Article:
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Sesan villagers seek land titles

May Titthara / Khmer Times Share:
Villagers on a boat near their homes, which were flooded by the Sesan dam. KT/Mai Vireak

Families forced to relocate due to the construction of the Lower Sesan II Dam are asking Stung Treng provincial authorities to register their new village as indigenous collective lands.

The 67 families from Sre Ko commune received authorisation to set up the new village on their community forest and ancestral lands after their old homes were flooded in October when a gate to the controversial hydropower dam was closed.

They are now seeking indigenous collective land status to protect themselves from being displaced by future development.

Local resident Fort Kheun said villagers have received no input from the provincial authority since their relocation, while no officials have visited the site of their new community.

“To secure our land, we would like to ask the provincial authority to register it as indigenous collective lands,” he said. “That way it would be secure forever, because no one could sell it to a company or developers.”

Mr Kheun said villagers did not oppose government development projects, but wanted to remain living on their farmland with their ancestors’ spirits.

Seak Meknog, the former Sre Ko commune chief, said villagers have suffered as a result of the dam development so the authorities should grant their indigenous collective lands request.

“They did not ask for individual benefits, they just want to protect their land,” he said.

Men Kong, a spokesman for the Stung Treng provincial authority, said his officials had visited villagers at the end of last year.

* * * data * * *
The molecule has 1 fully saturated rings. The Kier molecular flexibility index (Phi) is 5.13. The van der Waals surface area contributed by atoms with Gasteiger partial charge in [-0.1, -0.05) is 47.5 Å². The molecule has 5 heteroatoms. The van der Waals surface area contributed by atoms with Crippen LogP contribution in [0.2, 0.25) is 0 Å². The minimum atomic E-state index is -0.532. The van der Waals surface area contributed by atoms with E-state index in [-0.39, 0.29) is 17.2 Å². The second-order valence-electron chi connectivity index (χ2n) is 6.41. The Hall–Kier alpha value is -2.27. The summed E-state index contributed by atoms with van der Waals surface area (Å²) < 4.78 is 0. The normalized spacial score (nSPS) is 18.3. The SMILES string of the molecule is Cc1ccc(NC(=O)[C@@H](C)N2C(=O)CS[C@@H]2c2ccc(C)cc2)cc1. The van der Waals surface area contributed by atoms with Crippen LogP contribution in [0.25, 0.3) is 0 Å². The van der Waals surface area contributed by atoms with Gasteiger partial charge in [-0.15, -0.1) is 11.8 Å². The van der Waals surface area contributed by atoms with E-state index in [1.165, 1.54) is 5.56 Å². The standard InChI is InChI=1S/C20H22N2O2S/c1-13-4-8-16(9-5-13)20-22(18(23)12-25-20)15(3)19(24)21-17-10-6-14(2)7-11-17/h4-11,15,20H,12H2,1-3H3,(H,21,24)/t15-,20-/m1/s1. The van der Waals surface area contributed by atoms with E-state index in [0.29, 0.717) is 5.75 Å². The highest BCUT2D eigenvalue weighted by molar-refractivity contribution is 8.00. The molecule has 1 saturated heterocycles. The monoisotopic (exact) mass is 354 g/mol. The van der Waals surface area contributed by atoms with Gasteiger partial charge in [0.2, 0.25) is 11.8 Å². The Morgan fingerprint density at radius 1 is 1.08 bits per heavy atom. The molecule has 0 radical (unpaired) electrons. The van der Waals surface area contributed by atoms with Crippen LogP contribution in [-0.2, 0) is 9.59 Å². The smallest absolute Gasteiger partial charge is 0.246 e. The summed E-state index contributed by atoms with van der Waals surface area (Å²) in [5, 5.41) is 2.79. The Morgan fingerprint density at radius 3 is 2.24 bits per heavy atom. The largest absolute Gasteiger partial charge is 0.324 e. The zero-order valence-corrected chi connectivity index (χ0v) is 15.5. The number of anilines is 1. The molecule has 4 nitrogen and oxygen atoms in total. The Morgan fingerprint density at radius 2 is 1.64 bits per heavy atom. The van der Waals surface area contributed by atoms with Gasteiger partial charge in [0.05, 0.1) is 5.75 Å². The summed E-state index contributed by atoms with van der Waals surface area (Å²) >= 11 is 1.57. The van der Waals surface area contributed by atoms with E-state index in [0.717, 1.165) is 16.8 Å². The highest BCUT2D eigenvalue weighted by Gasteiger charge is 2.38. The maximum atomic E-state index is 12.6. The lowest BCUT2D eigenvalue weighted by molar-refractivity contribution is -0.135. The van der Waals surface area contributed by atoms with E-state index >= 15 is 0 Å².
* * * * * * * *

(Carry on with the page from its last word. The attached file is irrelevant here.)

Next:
“We did not get any official request from them yet, we only heard about what they want from the news,” he said.

He added that the families who moved to the new village were those that refused alternative homes offered to them by the dam development company.

“We tried to solve their problems and have agreed to their requests,” he said.

Kim Sambath, a representative of the Office of the High Commissioner for Human Rights, last year said there were 124 indigenous communities recognised by the Ministry of Rural Development and 111 communities recognised as legal entities by the Ministry of the Interior, but only 18 communities had received collective land titles from the Land Ministry.

Construction of the Lower Sesan II Dam is scheduled to be completed in 2019 at a total estimated cost of $816 million.

Three companies are involved in the dam: Cambodia’s Royal Group owns 39 percent, China’s Hydrolancing International Energy has a 51 percent stake and Vietnam’s EVN International owns 10 percent.

When it is complete it will generate 400 megawatts of power.

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